This information was published in 1966 in An Encyclopaedia of New Zealand, edited by A. H. McLintock. It has not been corrected and will not be updated.
Up-to-date information can be found elsewhere in Te Ara.
TIBBS, James William, C.M.G.
Headmaster of Auckland Grammar School.
A new biography of Tibbs, James William appears in the Dictionary of New Zealand Biography on this site.
James William Tibbs was born in 1856 in Hobart, Tasmania, the son of Charles Tibbs, a civil servant, and Elizabeth, née Hoggins. He was educated at Hutchins School, Hobart, and at Keble College, Oxford, where he graduated B.A. with second-class honours in mathematics in 1879 and M.A. in 1883. After two years (1879-81) as mathematics master at St. Edward's School at Oxford, Tibbs returned to Tasmania where, for four years, he was senior mathematics master at Hobart High School. In 1885 he came to Auckland Grammar School as second master and, upon the appointment of C. F. Bourne to Christ's College, Christchurch, in 1893, he became headmaster. At different times he served as a member of the Grey Lynn Borough Council, a member of the Senate of the University of New Zealand (1910-23), and as a trustee of the Dilworth Institute and of the Jubilee Institute for the Blind. In addition he became renowned for his fondness of open-air life. Tibbs retired in 1922 and was honoured with the C.M.G. in 1923. He died at 2 Cremorne Street, Ponsonby, Auckland, on 17 February 1924.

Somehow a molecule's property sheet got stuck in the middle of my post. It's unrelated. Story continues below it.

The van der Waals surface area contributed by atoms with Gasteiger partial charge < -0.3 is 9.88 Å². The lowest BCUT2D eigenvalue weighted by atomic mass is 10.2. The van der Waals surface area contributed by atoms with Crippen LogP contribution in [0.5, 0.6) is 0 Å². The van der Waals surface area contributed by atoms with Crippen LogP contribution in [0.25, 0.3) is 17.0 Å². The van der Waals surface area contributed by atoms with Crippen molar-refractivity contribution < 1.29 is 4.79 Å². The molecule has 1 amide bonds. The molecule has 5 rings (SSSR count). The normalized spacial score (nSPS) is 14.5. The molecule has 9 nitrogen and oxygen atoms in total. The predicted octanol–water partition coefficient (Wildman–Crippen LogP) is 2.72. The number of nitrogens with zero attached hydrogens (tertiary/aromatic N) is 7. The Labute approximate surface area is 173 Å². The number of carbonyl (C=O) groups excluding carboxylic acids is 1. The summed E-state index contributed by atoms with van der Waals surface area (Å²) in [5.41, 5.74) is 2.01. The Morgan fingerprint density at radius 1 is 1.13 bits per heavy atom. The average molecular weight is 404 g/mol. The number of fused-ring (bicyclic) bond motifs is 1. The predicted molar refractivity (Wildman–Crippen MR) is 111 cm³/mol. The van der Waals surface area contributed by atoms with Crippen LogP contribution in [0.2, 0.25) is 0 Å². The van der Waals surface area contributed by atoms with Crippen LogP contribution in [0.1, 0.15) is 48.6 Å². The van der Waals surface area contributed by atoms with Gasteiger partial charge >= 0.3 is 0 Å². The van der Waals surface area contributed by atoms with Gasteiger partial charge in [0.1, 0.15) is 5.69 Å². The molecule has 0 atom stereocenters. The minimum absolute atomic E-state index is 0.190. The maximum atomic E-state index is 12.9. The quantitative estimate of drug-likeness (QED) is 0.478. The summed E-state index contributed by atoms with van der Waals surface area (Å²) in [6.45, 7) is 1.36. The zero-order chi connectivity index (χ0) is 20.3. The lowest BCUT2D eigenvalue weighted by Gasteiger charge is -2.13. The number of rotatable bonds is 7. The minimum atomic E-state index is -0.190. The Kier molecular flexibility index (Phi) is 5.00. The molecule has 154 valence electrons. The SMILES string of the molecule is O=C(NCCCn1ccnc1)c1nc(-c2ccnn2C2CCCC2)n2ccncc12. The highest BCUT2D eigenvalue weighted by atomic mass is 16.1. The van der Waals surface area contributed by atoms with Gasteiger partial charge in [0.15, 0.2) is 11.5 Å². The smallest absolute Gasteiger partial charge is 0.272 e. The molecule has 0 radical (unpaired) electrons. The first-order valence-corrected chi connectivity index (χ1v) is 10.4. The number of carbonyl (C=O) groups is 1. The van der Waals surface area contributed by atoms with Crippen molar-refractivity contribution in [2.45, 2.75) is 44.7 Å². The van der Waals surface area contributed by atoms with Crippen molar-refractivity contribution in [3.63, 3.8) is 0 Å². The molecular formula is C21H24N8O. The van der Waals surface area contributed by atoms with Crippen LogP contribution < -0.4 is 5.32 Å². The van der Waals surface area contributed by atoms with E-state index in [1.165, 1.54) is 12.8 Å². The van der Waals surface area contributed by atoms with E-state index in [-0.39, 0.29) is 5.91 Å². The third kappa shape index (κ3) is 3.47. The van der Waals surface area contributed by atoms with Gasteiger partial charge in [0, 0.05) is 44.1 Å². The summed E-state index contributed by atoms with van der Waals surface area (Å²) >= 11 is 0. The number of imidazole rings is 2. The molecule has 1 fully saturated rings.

Teaching was more than a profession to Tibbs; it was a vocation. As headmaster, he inculcated a sharp sense of responsibility in his boys. Each one, he believed, had a unique contribution to make to the life of a great school and through this to the wider community. His knowledge of boys and their problems was profound and gentle; he was deeply loved for his own intellectual gifts, and especially for his genuine regard – even affection – for his individual pupils. Nearly 40 years after his death, the tradition of James Tibbs still evokes respect and admiration in a generation who never knew the man himself.
In 1882, in London, Tibbs married Alice, daughter of Frederick Kelly, of Chelsea, and they had two sons and two daughters.
by Herbert Alexander Horace Insull, M.A., DIP.SOC.SC., Principal, Marlborough College, Blenheim.
- New Zealand Herald, 19 Feb 1924 (Obit)